Thursday, September 28, 2006

Books - September 2006

The Coffee Trader by David Liss
First, take a trip to Amsterdam. Then, drink a strong cup of Turkish coffee. Finally, read this book about the birth of the coffee trade in 17th century Europe.

Operating Instructions: A Journal of My Son's First Year by Anne Lamott
Anne Lamott has a way of making her minutely specific descriptions universal. That's why, though I hope I will never be a recovering-addict single mother with an unplanned baby, I can only hope that I will care for my son with the heart and humor she describes.

Little Earthquakes by Jennifer Weiner
I've been avoiding Jennifer "chick lit" Weiner for years. Silly me. Interesting story, funny bits, dramatic bits, no stupid heroines.

It's a Boy edited by Andrea J. Buchanan
Short essays about women and their sons. Good if you have short bits of reading time. I've already passed it on to another mom-expecting-a-baby-boy.

All the Pretty Horses by Cormac McCarthy
Not one word wasted. Young cowboys. Forbidden love. Mexican desert. Pretty horses. Beautiful.

It's Banned Book Week. Go read a book someone thinks you shouldn't. I suggest something by Judy Blume or Madeline L'Engle or Maya Angelou or (oh, why not) Madonna.

More Evidence

-Last night I enjoyed a long and vivid dream about eating hot, sliced cinnamon rolls slathered with Jif peanut butter.

-I recently lost my balance in the shower and almost tipped over trying to shave my legs. The razor has been moved to the bathtub.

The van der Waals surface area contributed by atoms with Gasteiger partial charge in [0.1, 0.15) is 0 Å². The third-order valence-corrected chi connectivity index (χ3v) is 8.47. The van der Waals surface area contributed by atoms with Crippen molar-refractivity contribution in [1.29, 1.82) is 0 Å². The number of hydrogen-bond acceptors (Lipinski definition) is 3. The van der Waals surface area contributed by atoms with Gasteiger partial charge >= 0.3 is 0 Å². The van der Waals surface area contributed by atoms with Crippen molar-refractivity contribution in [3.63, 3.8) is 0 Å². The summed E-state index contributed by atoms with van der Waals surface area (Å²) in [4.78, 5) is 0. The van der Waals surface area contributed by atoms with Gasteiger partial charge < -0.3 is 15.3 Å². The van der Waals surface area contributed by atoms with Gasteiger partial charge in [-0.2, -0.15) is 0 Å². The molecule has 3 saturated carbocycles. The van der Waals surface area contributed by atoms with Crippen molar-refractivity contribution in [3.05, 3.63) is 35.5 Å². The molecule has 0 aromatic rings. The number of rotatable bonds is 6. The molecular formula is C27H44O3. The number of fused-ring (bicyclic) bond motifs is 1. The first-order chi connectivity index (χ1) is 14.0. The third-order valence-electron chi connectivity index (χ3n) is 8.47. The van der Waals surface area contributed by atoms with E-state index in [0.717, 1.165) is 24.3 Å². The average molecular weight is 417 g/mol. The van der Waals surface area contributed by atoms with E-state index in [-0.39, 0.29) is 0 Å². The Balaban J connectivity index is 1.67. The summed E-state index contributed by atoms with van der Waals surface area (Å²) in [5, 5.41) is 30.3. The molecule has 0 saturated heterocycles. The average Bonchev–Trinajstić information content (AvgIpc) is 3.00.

-I've taken up cranberry juice consumption.

-Those five flights of stairs in our apartment building are getting longer and longer.

Monday, September 25, 2006

Hey Mama

I have finally embraced my maternity wardrobe. I embraced my maternity appetite, sleep patterns, and mood swings some time ago, but I had a hard time giving up my clothes, which I saw as vestiges of my 'normal' (my 'old, never to be seen again') body. So I had taken to wearing a rotating supply of sweats, reluctantly supplemented by a few pairs of maternity pants (thank heaven for that trip to Old Navy, thanks Sandi) and size large t-shirts. This wardrobe selection illustrates one more perk of being unemployed, by the way. No dress code. However, thanks to Jeff's sartorial requirements, I now sit before my computer screen in a pair of magic pants.

Jeff shops for clothing roughly once each year. He peers into his closet, declares that he has nothing to wear, and we pile into the car and head toward (in former times) the mall or (currently) the city shopping district. He selects a store, enters, and loads up on several pairs of pants, three or four varieties of the same shirt, and few pairs of socks. One year, he wore nothing but Gap jeans and ringer t-shirts. If you happen to see him during the next 364 days, he'll likely be sporting the H&M label somewhere on his person. While he was sorting through the shades and textures of this megastore's brown sock selection, I headed upstairs to the maternity area. You see, I've recently noticed a pain around my midsection, and while I would like to blame it on my growing abdomen and its effect on my taut six-pack, it's probably more attributable to the ugly line that the drawstring of my sweats had permanently etched into my skin. Time for a new solution.

As has been my experience in the past, the women's clothing section of H&M was a mob scene. I've never been to one of these stores without spotting a ten-person queue for the dressing rooms; in fact, once upon a time I was nearly escorted out of the New York City flagship store for trying on a blouse in the middle of the sales floor in order to avoid a 30-minute wait. I pulled it on over my tank top, so don't think I exposed any more skin than the tetchy salesman wearing a Britney Spears headset and a skintight t-shirt who told me to "put (my) clothes back on." On Saturday, I remained stalwart in my unwillingness to participate in the dressing room cattle call, so I pawed through the sale rack, eyeballed the size on a pair of maternity sweats, and rejoined Jeff at the cashier with what I hoped were a pair of pants that might get me through the next few weeks.